As I watched the Portland City Council budget workshop on Monday, I felt a growing sense of dread for the health and vitality of our city.

What I found most shocking was the seeming consensus among city councilors that the best path forward includes to-be-determined cuts to city services. This decision could lead us into a death spiral where an anemic city government is unable to deliver services, leading to even more staffing challenges and additional costs for residents.

The biggest difficulties relate to the removal or expiry of state and federal funding: $4.75 million in reduced ARPA revenue, $1.6 million in increased Cumberland County taxes, $1.7 million in reduced state revenue sharing, and $7.4 million in discontinued state funding to offset General Assistance spending. This alone adds up to a nearly $15.5 million shortfall. In addition, the city is facing increased costs in the form of contracted raises to city staff, increased operating costs for the new Homeless Services Center relative to the Oxford Street Shelter and costs associated with new charter amendments and citizen’s initiatives.

Let’s zoom in on General Assistance funding. State law mandates that municipalities operate General Assistance programs, which support those who do not have the income or resources to meet their own basic needs. The state reimburses municipalities for only 70% of the cost of these programs. As Maine’s largest city, Portland ends up shouldering a disproportionate share of the cost of these services while providing a region-wide benefit.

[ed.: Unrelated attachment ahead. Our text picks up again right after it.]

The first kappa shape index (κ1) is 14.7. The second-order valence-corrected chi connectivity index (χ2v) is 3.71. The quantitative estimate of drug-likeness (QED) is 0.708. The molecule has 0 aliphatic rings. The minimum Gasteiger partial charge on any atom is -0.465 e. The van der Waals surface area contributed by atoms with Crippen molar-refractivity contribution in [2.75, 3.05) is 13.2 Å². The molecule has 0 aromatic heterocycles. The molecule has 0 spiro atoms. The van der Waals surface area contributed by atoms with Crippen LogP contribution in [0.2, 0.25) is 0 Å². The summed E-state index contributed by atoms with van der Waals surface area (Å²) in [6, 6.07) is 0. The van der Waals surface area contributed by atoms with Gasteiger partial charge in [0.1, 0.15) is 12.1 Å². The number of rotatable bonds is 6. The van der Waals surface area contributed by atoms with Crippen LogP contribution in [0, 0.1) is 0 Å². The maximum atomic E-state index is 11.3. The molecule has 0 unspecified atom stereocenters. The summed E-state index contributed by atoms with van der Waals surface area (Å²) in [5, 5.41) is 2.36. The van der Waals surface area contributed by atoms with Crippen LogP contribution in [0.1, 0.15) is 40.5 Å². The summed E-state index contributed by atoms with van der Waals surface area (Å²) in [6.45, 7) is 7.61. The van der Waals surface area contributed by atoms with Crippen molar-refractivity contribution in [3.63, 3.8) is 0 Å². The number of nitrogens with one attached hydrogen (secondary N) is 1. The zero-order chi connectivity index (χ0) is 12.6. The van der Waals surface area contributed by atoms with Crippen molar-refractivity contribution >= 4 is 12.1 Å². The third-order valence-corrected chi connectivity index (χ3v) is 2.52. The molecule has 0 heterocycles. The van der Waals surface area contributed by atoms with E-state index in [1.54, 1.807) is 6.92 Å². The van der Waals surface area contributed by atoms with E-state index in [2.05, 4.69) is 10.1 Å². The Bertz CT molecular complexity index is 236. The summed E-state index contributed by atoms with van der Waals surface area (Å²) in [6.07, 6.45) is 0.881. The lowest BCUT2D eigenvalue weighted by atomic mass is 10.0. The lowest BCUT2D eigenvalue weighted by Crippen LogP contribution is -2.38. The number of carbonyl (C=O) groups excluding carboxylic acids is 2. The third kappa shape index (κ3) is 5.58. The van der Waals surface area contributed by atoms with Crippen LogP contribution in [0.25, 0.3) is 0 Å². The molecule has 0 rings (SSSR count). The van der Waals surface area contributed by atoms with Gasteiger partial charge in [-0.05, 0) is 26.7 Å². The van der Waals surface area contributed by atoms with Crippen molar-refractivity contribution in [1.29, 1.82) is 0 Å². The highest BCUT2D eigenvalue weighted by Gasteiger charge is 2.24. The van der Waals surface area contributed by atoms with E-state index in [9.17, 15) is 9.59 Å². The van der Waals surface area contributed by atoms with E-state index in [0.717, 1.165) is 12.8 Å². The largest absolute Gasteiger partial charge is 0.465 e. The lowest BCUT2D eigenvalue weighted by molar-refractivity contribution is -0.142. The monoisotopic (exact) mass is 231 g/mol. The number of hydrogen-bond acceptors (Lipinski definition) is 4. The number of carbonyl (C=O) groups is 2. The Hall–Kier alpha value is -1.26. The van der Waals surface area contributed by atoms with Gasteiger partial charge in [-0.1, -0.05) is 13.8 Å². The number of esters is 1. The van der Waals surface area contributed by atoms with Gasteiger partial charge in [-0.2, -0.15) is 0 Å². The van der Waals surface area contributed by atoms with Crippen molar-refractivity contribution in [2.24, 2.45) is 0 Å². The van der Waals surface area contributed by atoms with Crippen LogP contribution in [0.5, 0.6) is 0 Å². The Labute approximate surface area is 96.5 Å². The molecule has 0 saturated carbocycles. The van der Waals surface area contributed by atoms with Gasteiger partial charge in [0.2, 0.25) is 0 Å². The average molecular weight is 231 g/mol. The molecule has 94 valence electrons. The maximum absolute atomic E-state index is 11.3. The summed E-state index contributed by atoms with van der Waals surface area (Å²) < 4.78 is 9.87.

Maine and Portland should continue to provide services to the most needy – it’s the right thing to do – but the state should fully reimburse municipalities instead of creating a partially funded mandate. The state’s mandate and our cherished freedom of movement in the United States leaves Portland unable to control the cost of the General Assistance budget. City leadership and our state legislators must continue their advocacy at the state level for changes to the General Assistance formula.

Other challenges are factors outside of Portland’s control. Portland does not write state law or control inflation. Faced with this, councilors were asked what property tax levy they would support to help craft the city manager’s budget proposal, particularly if no additional state funding materializes.


To my dismay, the council seemed to form a consensus around a 5% increased levy, although some councilors floated an upper end as high as 7%. With inflation at 7.1%, this increase would be an overall reduction in property tax revenues, in real (inflation-adjusted) terms even before accounting for the loss of state and federal revenues. Despite the obvious reality that this would require substantial budget cuts, few councilors identified which departments they thought should receive less money.

Let me be clear: I do not want higher taxes for the sake of higher taxes. What I want is for our city leaders to show leadership and explain the real challenges facing the city to the public, instead of myopically slashing budgets in the middle of a staffing crisis at City Hall. Portland should deliver quality essential services which grow the total wealth of the city and residents while ensuring that growth benefits everyone. This mission is impossible with a policy of austerity and a failure to invest in our municipal workforce.

With the budget challenges outlined above, a “rolled forward” budget from the prior year would require a 14.8% increase in the city property tax levy if no other revenue is raised. The city should explore additional, non-property tax revenue sources to offset some of this. Raising parking meter rates is a good first step to generating revenue while also encouraging a more sustainable, car-free lifestyle. We should also ensure that eligible residents know about and apply for the property tax stabilization program, which freezes seniors’ tax bills at no cost to the city.

It is imperative that we explore other options to reduce the tax burden on those least able to pay. But at the end of the day, even if it is politically unpopular, city leaders must not approve any budget with less funding than the rolled-forward budget. To do so would be selling out the long-term success of our city for a short-term political win.

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